Planetizen The Case Against Jaywalking Laws, Part 2
Some months ago, I wrote that laws against so-called “jaywalking” (that is, crossing in places other than crosswalks or where traffic lights encourage pedestrians to cross) fail to promote safety, because traffic lights are inadequate guides to safety. When crossing midblock, a pedestrian need only watch out for traffic coming in one direction—right toward her. By contrast, when crossing at a light, a pedestrian may be in less danger from cars coming straight at him, but may be attacked by cars making left and right turns. Moreover, it is not at all clear that jaywalking is a major cause of pedestrian fatalities; although most crashes do occur outside intersections, these crashes often occur in places where there is no easily available crosswalk. According to traffic writer Tom Vanderbilt, “While jaywalking is often cited as a cause of pedestrian accidents, less than 20 percent of fatalities occurred where a pedestrian was crossing outside an easily available crosswalk.” And even where a pedestrian is jaywalking, a crash may be caused primarily by driver misconduct.
“Replacing broken windows and doors is an effective deterrent of crime—and a low-cost alternative to demolishing abandoned buildings,” MacDonald said. “During a time when big cities like Philadelphia are looking to tackle issues of crime and violence, this study points to a potentially effective tactic for municipalities to continue or implement in helping make their neighborhoods safer and ultimately improving health outcomes.”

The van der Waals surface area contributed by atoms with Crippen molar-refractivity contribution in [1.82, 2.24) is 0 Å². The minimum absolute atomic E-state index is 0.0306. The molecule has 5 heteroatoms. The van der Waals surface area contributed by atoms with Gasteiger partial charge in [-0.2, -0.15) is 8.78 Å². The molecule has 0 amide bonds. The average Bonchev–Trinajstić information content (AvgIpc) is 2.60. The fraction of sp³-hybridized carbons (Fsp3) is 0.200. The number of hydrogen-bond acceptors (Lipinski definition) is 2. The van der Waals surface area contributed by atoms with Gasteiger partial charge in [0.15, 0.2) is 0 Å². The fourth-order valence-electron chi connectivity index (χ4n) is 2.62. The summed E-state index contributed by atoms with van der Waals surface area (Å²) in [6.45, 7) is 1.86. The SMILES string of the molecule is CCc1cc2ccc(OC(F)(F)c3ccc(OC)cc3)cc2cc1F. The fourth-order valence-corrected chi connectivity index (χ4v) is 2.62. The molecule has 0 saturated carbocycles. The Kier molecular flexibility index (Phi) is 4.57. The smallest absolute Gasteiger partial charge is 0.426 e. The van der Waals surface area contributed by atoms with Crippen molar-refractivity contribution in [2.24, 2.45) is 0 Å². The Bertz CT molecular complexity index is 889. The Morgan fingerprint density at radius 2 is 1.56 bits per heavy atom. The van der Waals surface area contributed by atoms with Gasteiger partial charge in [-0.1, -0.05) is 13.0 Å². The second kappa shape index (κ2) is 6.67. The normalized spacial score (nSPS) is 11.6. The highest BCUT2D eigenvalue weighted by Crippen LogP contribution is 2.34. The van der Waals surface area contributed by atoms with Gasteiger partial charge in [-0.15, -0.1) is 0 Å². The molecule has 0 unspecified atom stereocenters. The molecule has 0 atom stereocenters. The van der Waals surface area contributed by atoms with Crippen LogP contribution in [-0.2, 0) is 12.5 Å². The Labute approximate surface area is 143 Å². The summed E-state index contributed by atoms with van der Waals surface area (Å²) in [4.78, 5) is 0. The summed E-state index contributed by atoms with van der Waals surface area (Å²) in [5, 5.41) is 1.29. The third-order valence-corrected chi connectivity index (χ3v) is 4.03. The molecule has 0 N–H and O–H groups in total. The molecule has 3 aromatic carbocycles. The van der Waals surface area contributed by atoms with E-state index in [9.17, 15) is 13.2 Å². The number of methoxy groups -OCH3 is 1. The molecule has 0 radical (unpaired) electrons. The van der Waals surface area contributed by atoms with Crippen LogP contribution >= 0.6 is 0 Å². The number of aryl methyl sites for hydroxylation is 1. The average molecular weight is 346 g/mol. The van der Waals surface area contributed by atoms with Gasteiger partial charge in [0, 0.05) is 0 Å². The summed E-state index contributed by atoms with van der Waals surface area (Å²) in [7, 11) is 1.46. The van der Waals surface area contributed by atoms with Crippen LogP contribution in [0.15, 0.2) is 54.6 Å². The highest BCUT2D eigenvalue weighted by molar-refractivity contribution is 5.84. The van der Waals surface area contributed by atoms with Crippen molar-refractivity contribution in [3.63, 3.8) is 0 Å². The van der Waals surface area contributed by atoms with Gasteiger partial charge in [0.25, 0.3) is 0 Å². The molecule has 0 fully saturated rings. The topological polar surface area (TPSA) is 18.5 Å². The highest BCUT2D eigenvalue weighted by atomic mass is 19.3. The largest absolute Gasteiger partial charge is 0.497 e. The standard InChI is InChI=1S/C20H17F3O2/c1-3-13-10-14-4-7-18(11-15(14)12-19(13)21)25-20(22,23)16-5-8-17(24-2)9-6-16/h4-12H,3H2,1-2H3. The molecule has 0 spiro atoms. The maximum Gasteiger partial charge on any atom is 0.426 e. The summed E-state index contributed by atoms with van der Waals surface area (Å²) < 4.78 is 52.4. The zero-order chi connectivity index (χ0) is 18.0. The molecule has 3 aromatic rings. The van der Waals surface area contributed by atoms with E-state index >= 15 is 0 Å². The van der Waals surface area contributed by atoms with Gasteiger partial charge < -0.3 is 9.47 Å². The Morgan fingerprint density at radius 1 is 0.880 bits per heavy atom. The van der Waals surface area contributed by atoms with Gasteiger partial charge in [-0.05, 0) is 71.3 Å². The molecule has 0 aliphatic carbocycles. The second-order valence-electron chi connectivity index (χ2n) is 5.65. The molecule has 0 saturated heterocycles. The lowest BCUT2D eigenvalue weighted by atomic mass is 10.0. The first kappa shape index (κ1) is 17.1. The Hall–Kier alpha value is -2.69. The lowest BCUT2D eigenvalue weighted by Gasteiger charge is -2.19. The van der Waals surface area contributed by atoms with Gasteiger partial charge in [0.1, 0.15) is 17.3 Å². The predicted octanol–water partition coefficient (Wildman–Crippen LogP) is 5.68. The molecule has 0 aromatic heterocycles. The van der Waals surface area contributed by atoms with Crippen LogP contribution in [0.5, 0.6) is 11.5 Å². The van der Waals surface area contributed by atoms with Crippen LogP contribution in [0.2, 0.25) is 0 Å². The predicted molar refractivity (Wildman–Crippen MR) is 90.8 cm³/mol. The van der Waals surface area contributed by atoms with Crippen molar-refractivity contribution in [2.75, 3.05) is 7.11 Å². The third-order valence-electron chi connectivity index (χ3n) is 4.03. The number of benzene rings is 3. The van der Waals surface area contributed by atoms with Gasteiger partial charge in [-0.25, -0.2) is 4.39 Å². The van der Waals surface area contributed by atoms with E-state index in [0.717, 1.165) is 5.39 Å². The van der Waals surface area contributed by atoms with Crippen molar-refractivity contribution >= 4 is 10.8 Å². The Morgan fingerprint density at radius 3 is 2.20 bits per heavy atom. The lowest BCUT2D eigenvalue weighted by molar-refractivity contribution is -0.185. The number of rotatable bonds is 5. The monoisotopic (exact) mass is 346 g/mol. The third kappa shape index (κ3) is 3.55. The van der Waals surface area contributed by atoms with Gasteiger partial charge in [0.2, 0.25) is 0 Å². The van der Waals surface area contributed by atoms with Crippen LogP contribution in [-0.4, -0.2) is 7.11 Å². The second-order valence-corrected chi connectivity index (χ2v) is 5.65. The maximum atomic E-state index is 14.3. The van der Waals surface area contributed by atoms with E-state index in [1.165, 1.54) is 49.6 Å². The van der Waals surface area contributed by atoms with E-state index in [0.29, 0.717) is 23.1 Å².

Prior research suggests that vacant and abandoned places have a significant and negative impact on community health and safety. The “broken windows” theory proposes that abandonment sends a signal to would-be offenders that committing crimes is acceptable and will likely go unchallenged or unseen. A sister study of abandoned land, not buildings, conducted by Branas, MacDonald and others in 2011 found an association between greening remediation of vacant lots and reduced risks of neighborhood violence, stress, and sedentary behavior. Other studies have found associations between boarded-up buildings and drug-related deaths and sexually transmitted diseases.
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